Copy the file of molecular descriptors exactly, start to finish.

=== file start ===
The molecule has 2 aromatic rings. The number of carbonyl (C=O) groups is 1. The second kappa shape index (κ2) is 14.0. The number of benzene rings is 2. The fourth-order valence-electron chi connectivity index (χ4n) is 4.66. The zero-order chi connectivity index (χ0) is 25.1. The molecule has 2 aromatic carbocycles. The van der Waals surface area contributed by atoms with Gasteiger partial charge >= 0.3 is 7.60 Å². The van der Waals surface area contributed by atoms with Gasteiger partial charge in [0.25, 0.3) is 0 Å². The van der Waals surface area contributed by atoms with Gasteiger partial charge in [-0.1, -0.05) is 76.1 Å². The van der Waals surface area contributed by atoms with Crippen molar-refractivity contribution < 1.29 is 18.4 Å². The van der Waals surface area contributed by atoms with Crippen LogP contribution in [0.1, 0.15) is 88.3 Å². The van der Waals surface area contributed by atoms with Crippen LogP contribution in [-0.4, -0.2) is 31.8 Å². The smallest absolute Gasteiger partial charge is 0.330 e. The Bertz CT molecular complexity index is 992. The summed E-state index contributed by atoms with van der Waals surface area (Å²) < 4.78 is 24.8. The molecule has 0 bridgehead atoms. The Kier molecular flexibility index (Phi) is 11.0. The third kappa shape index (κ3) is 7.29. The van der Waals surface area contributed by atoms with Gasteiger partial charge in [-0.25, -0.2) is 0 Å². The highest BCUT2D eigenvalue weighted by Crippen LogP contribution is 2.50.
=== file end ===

The molecule has 2 aromatic rings. The number of carbonyl (C=O) groups is 1. The second kappa shape index (κ2) is 14.0. The number of benzene rings is 2. The fourth-order valence-electron chi connectivity index (χ4n) is 4.66. The zero-order chi connectivity index (χ0) is 25.1. The molecule has 2 aromatic carbocycles. The van der Waals surface area contributed by atoms with Gasteiger partial charge >= 0.3 is 7.60 Å². The van der Waals surface area contributed by atoms with Gasteiger partial charge in [0.25, 0.3) is 0 Å². The van der Waals surface area contributed by atoms with Gasteiger partial charge in [-0.1, -0.05) is 76.1 Å². The van der Waals surface area contributed by atoms with Crippen molar-refractivity contribution < 1.29 is 18.4 Å². The van der Waals surface area contributed by atoms with Crippen LogP contribution in [0.1, 0.15) is 88.3 Å². The van der Waals surface area contributed by atoms with Crippen LogP contribution in [-0.4, -0.2) is 31.8 Å². The smallest absolute Gasteiger partial charge is 0.330 e. The Bertz CT molecular complexity index is 992. The summed E-state index contributed by atoms with van der Waals surface area (Å²) < 4.78 is 24.8. The molecule has 0 bridgehead atoms. The Kier molecular flexibility index (Phi) is 11.0. The third kappa shape index (κ3) is 7.29. The van der Waals surface area contributed by atoms with Gasteiger partial charge in [-0.25, -0.2) is 0 Å². The highest BCUT2D eigenvalue weighted by Crippen LogP contribution is 2.50.